“Because there is a law such as gravity, the universe can and will create itself from nothing. Spontaneous creation is the reason there is something rather than nothing, why the universe exists, why we exist.”
— Stephen Hawking
At last, the mystery and the mysteries of life are solved. There’s a universal reason for everything. It’s not God, it’s “spontaneous creation.”
Thank goodness it’s not me either. For instance, I’m now absolved from all those pounds I packed on this summer — spontaneous creation.
The world’s most celebrated mathematician-theoretical physicist-cosmologist has declared that all matter, the universe, came from nothing spontaneously. What a great revelation. It certainly fulfills the notion that the most beautiful scientific theories are the simplest. There was nothing and presto, there was everything. That’s a theory as smooth and comprehensible as the first egg. Or, I should say, the first spontaneously created chicken.
Wait. Let me read Hawking’s quote again. OK. There was absolutely nothing, except the law of gravity, then spontaneous creation happened and there it was, everything.
And everything must have then spontaneously made some room for the law of gravity or “a law such as gravity” that knew the universe back in its nothing days, before it spontaneously became all matter of things.
So if I’ve got this right, in the beginning or before that, there was nothing, no universe. Then, because of gravity…
This is why I’m not a cosmologist. I can’t figure out how the law of gravity, operating without a licensed universe, created all matter spontaneously.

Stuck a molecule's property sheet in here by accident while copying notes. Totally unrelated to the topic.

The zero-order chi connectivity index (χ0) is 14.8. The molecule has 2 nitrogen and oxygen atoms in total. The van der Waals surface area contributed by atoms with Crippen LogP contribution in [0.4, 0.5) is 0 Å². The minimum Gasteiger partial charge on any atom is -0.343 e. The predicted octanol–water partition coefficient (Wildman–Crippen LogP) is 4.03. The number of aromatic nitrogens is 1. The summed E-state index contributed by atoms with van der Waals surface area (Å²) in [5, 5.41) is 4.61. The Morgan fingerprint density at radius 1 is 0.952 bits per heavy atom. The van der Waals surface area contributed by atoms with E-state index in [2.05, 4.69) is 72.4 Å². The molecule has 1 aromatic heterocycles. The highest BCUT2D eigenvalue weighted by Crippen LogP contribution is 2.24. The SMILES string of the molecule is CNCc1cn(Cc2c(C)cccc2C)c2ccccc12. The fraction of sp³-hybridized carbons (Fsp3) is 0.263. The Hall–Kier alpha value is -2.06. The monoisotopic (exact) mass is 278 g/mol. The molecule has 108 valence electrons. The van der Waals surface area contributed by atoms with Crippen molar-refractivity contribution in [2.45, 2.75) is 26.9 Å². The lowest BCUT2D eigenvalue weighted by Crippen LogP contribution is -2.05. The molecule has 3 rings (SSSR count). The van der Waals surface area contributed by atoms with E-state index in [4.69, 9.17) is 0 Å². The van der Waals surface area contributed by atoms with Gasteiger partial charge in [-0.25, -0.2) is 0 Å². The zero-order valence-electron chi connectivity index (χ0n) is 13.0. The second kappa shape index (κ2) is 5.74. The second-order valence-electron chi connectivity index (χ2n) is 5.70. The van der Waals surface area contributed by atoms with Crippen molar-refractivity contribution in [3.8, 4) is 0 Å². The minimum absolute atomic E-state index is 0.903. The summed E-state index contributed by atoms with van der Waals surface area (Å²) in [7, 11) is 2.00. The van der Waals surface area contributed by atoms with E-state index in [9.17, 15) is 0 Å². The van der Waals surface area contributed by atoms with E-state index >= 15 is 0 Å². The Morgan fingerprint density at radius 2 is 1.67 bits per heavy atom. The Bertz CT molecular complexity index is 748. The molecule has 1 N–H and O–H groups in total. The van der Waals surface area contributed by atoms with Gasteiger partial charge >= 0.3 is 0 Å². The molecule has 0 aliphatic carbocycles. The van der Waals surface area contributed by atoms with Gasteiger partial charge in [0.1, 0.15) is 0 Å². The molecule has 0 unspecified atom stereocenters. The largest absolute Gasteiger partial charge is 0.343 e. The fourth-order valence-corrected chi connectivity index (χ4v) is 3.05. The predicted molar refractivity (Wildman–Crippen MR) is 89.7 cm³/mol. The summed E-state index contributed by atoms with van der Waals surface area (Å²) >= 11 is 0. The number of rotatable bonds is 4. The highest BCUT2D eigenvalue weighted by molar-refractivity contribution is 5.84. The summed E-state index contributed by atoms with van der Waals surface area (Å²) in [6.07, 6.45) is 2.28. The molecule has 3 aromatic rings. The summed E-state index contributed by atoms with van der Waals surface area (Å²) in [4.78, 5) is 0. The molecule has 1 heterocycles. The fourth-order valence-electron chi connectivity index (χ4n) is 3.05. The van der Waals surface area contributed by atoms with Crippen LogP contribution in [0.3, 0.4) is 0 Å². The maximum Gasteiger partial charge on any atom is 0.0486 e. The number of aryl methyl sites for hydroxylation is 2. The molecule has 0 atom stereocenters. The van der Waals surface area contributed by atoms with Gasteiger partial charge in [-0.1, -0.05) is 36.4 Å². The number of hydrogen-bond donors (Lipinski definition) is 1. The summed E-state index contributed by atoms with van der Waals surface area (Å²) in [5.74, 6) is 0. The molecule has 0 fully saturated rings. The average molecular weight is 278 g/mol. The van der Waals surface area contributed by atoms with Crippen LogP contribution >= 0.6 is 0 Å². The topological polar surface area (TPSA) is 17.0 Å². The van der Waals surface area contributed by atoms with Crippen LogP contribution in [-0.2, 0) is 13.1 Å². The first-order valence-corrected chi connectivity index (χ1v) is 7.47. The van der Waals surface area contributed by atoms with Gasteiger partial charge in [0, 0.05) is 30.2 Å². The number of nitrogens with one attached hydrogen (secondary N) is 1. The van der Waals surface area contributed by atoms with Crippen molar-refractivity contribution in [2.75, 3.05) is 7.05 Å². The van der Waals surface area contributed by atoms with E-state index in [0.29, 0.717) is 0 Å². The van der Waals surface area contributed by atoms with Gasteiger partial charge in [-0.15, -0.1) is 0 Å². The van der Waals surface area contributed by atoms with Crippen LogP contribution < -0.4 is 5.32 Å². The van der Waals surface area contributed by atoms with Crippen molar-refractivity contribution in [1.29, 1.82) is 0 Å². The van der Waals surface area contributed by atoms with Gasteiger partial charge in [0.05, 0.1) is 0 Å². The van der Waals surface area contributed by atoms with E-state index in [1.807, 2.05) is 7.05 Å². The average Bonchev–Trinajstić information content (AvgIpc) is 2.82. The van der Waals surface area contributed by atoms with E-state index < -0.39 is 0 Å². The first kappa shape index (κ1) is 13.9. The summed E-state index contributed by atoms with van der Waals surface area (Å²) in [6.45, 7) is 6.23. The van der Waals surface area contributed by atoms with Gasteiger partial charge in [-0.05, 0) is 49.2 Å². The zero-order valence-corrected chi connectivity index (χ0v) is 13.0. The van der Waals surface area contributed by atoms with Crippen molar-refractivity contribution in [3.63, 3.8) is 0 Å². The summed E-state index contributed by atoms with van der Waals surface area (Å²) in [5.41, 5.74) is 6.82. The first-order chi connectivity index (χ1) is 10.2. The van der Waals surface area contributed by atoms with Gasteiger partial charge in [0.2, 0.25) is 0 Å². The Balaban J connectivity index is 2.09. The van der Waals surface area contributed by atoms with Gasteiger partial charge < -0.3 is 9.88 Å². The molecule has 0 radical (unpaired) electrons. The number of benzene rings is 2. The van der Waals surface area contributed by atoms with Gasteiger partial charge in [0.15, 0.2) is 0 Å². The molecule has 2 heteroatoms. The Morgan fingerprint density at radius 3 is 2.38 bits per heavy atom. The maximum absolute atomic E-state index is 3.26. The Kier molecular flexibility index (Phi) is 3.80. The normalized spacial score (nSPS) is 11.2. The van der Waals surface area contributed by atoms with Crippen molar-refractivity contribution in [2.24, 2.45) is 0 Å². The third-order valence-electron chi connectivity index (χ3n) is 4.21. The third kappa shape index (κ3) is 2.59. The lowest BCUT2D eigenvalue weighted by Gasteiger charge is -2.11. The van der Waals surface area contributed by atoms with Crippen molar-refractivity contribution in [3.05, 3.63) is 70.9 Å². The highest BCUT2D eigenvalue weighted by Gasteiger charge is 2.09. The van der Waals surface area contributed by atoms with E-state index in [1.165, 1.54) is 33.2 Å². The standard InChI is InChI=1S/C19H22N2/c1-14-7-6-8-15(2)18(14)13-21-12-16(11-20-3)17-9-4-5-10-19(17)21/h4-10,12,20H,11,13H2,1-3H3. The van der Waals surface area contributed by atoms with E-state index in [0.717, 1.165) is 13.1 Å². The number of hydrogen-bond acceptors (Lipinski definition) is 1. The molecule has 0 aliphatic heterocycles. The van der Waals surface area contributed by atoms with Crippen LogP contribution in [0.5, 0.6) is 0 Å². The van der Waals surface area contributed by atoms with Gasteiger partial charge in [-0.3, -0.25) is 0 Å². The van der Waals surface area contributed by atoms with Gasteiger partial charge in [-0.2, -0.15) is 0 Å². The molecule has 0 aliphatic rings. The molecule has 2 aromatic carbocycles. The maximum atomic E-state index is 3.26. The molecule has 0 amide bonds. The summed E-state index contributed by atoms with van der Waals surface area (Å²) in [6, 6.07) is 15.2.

What happened? Did nothing fight the law and the law won? Is a law such as gravity a creator or destroyer? It destroyed nothing, thereby making it something after all. Or, I should say, before all.
I could be reading Hawking wrong. He does say “the universe can and will create itself from nothing.” From my perspective without a physics degree, I thought the universe already did that, but what do I know? (Nothing, in terms of cosmology, but I’m hoping for spontaneous smarts.)
If spontaneous creation is the universe’s tendency, what happens if the universe obeys Hawking’s use of the future tense and creates itself again? Would there be room in the new spontaneous creation for this old universe in which I got up this morning? Would I have to repeat high school in the new one?
I suspect Hawking knows this “law such as gravity” quite well or he wouldn’t be so confident predicting the universe will create itself again. I’d also advise residents of any future spontaneously created universe to have a good deal of respect for Hawking, who knew the “law such as gravity” and saw this new creation coming back when it amounted to nothing.
For me, unscientific as I am, journalistic as I try to be, I’m a word man. I know I’ll always be stuck in the word universe and blink, with little comprehension, at the findings of physicists and cosmologists.
In the beginning, middle and end, I’ll stick with the Word.
Ryan is assistant editor of The Dialog.